Algae: “Thank You, Seastar”

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Trophic cascade relationships (PC: nature.com)

Most people are well aware of the direct interactions such as predation, herbivory, and competition that occur within different organisms that form food chains. As those food chains mingle amongst each other, they form a larger food web. However, there are different types of indirect interactions that affect the abundance of particular species thereby altering food web structure. Indirect interactions occur when an interaction between two species is mediated by a third species. These effects can be shown via trophic cascades. One of the well-known trophic cascades involve sea otter-> sea urchin-> kelp. Sea otters have an indirect positive effect on kelp by consuming or altering the behaviour of sea urchins thereby reducing the number of urchins feeding on kelp. If the increase in kelp population is due to sea otters eating the sea urchins, it is a density-mediated indirect effect; whereas if it is strictly the presence of the sea otter that changes the urchin’s behaviour and prevents them from feeding on the kelp, it is a trait-mediated indirect effect.

We were curious to see if a similar trophic cascade existed between Littorina littorea (snail) which grazes on Ulva lactuca (algae); and the snail’s two potential predators: Evasterias troschelii (sea star) and Metacarcinus magister (crab).

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Seastar preventing the snail from feeding (PC:Juhae Oh)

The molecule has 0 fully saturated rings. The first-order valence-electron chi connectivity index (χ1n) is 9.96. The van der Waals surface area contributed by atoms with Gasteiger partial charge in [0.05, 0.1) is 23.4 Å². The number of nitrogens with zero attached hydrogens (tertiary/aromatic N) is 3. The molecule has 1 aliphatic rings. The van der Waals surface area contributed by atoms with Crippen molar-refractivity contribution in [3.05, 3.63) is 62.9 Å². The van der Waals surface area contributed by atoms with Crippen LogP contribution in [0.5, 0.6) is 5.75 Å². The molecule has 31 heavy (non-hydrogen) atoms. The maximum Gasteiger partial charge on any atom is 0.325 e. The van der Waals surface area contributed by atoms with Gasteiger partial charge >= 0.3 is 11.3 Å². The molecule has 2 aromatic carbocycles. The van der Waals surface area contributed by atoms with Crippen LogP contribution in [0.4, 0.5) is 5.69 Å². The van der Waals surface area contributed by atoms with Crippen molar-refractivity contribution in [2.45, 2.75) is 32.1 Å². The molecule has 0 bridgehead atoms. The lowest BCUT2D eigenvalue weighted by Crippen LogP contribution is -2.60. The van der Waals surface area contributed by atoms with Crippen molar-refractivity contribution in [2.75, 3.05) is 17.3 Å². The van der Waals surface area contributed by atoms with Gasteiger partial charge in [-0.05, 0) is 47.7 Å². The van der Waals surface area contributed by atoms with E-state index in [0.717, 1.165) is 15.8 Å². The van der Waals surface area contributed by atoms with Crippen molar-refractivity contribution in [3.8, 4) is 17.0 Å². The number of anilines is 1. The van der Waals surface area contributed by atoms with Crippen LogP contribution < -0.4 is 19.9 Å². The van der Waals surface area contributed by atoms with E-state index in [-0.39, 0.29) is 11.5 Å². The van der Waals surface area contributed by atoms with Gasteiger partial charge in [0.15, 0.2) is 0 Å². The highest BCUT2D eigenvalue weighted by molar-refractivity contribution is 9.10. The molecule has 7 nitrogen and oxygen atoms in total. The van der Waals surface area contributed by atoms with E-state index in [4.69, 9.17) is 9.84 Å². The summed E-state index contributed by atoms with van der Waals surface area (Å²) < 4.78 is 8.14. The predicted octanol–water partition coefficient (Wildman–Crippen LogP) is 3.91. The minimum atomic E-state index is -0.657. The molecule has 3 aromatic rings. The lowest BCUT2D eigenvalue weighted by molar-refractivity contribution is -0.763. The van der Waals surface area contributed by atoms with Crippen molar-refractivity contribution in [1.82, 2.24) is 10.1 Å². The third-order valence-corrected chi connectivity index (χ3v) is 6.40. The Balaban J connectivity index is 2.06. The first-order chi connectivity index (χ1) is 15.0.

We set up an experiment involving 4 different environments:

  • Ulva
  • Ulva + Littorina
  • Ulva + Littorina + Evasterias
  • Ulva + Littorina + Metacarcinus cue water
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removal of snails and algae after 7 day exposure (no seastar/crabwater) (PC:Juhae Oh)

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Evident grazing with no predator present (PC:Juhae Oh

We compared the weight of Ulva before and after being exposed in each environment for 7 days. We predicted the snails to graze on the algae but with the presence of the sea star and the scent of crab, they would reduce their amount of feeding or even get consumed in environments with the sea star. As we had predicted, the snails were able to graze more without the presence of predators. They ate significantly less algae with the presence of the sea star, although the crab water was not as significant. Moreover, the sea stars tended to not eat the snails.

Through our results, we were able to see a positive indirect effect of algae and the sea star. Although the sea stars didn’t eat the snails, we still saw a significant decrease in the amount of grazing, meaning the snail’s behaviour was affected by the presence of the sea star. Therefore, we can categorize this effect as trait mediated.

Watch this youtube video for more information about trophic cascades: https://www.youtube.com/watch?v=hRGg5it5FMI

Climate Change: Should Hermit Crabs be Concerned?